Those people are being played for fools, all of them.

Pictured: checkmate, from the Persian shāh māt, “the king is left helpless.” (Image via Pixabay.)
We’re just over a week out from the midterm elections, and I am afraid: for myself, for my family and friends, for people I’ve never known. I’m a white, middle-class, male-passing university graduate in early middle age, and I am terrified that this is the beginning of the end of the society in which I’ve grown up, and the beginning of something malignant and evil, something which will hunt down and destroy me and everyone I know to be kin to me: queer people, people of color, weirdos, freaks, and so on.

If you’re reading this, that probably includes you. And if you identify as a “p-word,” or even just as an ethical human being who cares about yourself and the people you share a society with, you have an obligation to participate in self-preservation, and the preservation of everything around us.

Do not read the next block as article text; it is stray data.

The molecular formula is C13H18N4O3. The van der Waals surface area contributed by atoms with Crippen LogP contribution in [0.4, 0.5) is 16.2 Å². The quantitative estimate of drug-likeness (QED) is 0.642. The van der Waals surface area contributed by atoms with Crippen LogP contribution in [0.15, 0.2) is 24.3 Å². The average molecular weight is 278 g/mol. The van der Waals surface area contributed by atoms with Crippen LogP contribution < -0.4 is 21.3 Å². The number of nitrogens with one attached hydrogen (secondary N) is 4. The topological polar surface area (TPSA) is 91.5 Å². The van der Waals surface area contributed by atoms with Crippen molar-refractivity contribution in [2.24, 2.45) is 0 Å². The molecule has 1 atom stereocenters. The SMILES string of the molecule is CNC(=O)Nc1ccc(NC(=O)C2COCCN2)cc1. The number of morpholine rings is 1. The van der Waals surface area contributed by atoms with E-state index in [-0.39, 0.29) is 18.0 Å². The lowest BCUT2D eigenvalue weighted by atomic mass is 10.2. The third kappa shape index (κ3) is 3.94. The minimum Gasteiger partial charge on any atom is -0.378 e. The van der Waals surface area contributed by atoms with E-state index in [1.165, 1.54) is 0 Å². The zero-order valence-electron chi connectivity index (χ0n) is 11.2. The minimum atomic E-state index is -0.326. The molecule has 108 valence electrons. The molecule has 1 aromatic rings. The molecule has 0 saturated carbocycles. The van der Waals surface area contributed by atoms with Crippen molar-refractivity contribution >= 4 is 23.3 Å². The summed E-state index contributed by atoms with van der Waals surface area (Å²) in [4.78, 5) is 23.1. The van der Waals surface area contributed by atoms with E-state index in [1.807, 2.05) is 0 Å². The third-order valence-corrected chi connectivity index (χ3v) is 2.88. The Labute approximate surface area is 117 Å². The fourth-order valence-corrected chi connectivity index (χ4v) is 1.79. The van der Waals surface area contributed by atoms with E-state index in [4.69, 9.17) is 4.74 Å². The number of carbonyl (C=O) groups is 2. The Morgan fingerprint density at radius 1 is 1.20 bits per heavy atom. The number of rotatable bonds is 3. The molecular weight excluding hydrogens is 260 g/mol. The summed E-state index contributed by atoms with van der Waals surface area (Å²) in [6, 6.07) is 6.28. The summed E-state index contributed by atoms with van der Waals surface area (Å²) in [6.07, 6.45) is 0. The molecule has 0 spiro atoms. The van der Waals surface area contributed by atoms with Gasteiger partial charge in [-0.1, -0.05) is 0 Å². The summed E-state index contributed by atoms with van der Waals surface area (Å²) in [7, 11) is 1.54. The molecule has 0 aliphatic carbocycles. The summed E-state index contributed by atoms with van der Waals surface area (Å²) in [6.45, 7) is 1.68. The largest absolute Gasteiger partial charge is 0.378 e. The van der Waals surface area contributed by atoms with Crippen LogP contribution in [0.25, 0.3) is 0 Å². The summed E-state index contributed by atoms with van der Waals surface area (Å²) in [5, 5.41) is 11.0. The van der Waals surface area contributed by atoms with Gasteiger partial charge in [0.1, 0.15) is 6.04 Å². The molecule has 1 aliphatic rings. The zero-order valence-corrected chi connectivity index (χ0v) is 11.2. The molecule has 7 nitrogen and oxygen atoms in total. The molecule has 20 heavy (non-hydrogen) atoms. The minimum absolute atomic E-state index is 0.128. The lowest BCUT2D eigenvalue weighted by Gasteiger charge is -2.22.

Today, that means we have to swallow any principled stands we might have, overcome our distaste of the American political process, and vote every Republican in this election out of office. Specifically, it means we have to vote for whichever Democrat is running against the Republican, in every race. No exceptions. Don’t merely take my word for it, though; here’s The Atlantic, back in March of this year, underscoring the necessity of “boycotting the Republican Party.” It doesn’t matter if this or that Republican “isn’t that bad.” They’re still part of the Party of Trump: the party of immigrant children stolen from their parents and put into concentration camps, the party of white supremacy and unchecked violence and war without end.